Navy Legend – David Glasgow Farragut

By Lt. j.g. Chloe Morgan, Naval History and Heritage Command Communication and Outreach Division

Adm. David Glasgow Farragut was a Hispanic Sailor who devoted a remarkable 59 years of his life to naval service, ultimately becoming the U.S. Navy’s first admiral.

The Early Years: A Tale of Two Fathers

Born at Campbell’s Station, near Knoxville, Tennessee, on July 5, 1801, his birth name was James Glasgow Farragut.

Black and white painting depicting a young Farragut at age nine as a midshipman.

Title: Midshipman David G. Farragut, USN. Admiral Farragut was a midshipman at age 9 and served at sea at 10.

Farragut’s father, Jordi Farragut Mesquida, was from Minorca, Spain, and was the captain of a Spanish merchant ship. His ship was operating around the Caribbean and Gulf of Mexico when the United States declared its independence from Britain in 1776. After Spain announced its support of the United States, he changed his name to George and joined the South Carolina Navy as a lieutenant, serving the young nation proudly.

After losing his wife to yellow fever in 1808, George called on his friend and fellow naval officer, David Porter, to help with family matters. Since he felt unable to care for a young child, George Farragut asked then Capt. Porter if he could take his son and raise him as his own. His friend agreed, and in 1809, James Farragut joined his new family.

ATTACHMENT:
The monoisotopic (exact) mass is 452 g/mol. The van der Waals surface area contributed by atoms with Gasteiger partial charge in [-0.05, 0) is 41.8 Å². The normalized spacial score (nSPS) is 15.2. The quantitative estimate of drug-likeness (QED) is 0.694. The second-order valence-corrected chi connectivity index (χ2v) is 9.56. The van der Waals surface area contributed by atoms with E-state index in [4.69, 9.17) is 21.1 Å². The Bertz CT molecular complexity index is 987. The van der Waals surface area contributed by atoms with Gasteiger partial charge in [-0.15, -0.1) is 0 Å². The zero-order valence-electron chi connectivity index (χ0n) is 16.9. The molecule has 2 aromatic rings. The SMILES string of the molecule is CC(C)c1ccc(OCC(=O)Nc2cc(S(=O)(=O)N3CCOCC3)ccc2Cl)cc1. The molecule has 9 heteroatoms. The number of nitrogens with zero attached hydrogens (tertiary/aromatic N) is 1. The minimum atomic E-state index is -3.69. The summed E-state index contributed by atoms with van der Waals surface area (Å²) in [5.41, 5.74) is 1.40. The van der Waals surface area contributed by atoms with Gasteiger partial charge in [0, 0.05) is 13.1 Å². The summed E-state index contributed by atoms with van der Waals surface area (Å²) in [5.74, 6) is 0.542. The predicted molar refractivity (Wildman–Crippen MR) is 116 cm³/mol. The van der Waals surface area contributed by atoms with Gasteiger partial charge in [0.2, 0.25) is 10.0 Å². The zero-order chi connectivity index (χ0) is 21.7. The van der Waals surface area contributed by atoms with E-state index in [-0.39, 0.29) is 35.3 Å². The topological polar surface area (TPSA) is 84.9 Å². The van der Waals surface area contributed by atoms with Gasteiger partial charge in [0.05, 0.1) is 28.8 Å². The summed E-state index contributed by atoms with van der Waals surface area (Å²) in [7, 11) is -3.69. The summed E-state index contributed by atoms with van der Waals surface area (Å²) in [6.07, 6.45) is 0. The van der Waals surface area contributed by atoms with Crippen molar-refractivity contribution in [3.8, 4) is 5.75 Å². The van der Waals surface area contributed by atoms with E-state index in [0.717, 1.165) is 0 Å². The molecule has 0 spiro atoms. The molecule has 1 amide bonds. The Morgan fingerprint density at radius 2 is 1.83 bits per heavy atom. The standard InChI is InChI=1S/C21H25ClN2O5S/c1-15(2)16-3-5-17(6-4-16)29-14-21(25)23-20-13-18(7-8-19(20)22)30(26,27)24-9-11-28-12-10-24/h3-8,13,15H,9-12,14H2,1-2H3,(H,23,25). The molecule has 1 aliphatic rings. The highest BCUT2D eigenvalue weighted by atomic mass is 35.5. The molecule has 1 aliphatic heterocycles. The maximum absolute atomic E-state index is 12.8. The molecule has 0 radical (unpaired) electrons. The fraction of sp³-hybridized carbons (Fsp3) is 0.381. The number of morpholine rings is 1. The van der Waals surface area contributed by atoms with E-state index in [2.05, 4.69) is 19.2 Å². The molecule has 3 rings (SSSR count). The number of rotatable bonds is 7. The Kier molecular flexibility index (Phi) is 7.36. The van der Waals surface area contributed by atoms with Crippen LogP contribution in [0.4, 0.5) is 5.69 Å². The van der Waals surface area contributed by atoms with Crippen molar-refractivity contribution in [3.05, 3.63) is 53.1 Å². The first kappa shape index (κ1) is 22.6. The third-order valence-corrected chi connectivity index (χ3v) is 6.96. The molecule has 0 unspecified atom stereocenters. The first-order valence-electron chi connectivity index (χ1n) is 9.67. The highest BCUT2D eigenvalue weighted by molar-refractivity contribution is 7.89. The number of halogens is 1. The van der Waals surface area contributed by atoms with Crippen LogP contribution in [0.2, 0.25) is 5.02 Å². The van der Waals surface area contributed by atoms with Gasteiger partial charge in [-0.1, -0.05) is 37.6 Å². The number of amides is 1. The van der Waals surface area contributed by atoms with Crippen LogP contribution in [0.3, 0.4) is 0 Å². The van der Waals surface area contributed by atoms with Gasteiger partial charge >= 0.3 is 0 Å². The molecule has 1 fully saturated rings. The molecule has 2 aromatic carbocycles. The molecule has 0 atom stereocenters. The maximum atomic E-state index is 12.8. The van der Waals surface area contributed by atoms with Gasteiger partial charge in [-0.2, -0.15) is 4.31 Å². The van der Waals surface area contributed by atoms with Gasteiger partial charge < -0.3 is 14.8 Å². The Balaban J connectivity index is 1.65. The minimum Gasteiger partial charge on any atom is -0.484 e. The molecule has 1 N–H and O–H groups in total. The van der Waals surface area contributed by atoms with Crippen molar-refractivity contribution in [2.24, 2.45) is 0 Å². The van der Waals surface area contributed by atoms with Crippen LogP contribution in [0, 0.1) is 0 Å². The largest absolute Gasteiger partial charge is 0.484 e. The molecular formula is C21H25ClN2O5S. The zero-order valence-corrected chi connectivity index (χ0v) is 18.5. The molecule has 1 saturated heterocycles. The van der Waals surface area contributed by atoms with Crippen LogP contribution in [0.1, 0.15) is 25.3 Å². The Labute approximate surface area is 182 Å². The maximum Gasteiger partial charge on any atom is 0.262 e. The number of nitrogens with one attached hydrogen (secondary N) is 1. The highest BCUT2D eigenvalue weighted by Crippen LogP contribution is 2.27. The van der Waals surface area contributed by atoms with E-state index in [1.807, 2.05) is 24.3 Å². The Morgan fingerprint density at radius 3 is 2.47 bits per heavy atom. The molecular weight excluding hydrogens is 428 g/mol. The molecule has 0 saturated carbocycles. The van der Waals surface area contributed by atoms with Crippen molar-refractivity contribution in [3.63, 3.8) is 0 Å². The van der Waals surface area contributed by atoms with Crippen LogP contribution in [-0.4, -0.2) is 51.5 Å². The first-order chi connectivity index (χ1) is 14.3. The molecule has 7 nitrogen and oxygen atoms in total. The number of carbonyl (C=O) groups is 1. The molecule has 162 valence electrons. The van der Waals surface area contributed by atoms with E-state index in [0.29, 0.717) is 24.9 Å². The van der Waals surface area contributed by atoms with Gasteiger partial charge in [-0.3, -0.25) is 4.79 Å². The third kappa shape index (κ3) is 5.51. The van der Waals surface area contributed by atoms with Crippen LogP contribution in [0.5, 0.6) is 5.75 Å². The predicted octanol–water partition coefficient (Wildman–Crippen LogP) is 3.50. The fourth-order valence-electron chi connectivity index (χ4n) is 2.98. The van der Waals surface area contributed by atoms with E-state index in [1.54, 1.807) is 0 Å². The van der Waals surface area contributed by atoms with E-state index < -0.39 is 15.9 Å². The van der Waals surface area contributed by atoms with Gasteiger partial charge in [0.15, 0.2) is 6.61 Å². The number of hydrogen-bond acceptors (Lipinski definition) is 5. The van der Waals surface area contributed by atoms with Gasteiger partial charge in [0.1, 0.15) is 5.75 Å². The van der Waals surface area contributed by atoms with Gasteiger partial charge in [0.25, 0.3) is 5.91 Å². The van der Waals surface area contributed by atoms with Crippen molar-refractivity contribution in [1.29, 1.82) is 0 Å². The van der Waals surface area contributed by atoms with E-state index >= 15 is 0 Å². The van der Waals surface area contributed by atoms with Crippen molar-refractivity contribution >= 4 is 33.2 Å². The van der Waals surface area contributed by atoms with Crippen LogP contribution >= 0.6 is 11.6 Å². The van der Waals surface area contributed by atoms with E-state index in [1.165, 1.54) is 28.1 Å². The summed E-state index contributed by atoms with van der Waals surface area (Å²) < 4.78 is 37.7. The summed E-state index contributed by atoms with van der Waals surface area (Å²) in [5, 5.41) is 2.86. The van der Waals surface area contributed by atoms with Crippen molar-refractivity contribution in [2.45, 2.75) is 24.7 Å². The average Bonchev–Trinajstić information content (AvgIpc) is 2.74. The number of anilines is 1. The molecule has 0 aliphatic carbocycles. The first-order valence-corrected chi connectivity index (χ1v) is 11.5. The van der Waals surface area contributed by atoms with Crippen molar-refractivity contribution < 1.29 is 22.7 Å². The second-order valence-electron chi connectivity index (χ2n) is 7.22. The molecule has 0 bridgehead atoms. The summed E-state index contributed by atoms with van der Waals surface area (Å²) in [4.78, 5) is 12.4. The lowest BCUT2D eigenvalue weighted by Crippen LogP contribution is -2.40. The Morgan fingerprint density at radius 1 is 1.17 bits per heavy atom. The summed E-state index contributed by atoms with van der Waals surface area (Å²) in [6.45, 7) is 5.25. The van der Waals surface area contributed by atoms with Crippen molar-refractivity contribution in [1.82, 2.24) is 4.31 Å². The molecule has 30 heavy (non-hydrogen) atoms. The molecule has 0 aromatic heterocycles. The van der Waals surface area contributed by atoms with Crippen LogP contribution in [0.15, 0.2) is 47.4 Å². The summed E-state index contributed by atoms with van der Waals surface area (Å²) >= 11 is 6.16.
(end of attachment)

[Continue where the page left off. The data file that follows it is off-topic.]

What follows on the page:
Immediately, Porter introduced the eight-year-old Farragut to the Navy and he began spending time at sea with his newly adopted father. Receiving a naval appointment to midshipman one year late, at the very young age of nine, Farragut grew up quickly and rose up to the responsibility. At this time, Farragut changed his name from James to David in order to show admiration and gratitude for his new family.

Farragut experienced life at sea off the coast of the United States aboard man-of-war ship Essex in 1811. During the War of 1812, Essex captured so many whaling vessels that Farragut was made the prize master of the Alexander Barclay. Farragut, at the incredibly young age of twelve, captained her safely to Valparaíso, foreshadowing his future naval legacy.

Taking Command

Farragut’s first command was the schooner Ferret in 1823 at the age of 22. However, it wasn’t until the Civil War where he really began to show his legendary leadership.

At the outbreak of the Civil War, Farragut was called upon to serve, but had to choose between his native state, Tennessee, and the federal government. In January 1862, after declaring his loyalty to the Union, was given command of the Western Blockading Squadron.

In honor of U.S. Navy’s first Admiral, share this post and spread his sentiment: DAMN THE TORPEDOES, FULL SPEED AHEAD!

After Commodore Farragut’s astonishing victory over the Confederate Navy in New Orleans on April 28, 1862, the United States Navy honored him by creating the rank of rear admiral. It was on June 16, 1862, that David Farragut became Rear Adm. Farragut, becoming the first U.S. Navy Sailor to reach the rank of admiral. He went on to support the Union campaign at Vicksburg and was instrumental in the success of securing the Mississippi River fort, Port Hudson, from the Confederates.

In 1864, Adm. Farragut displayed his tenacity and toughness in battle by confronting the last Confederate stronghold of the Gulf of Mexico, Mobile Bay. As his armada arrived in the bay, they were met with mines anchored to the sea bottom (during that era, mines were referred to as torpedoes, which, given present-day language, has been known to cause some confusion). One of his ships, the Tecumseh, struck a mine and sunk immediately. The entire armada came to a harrowing halt.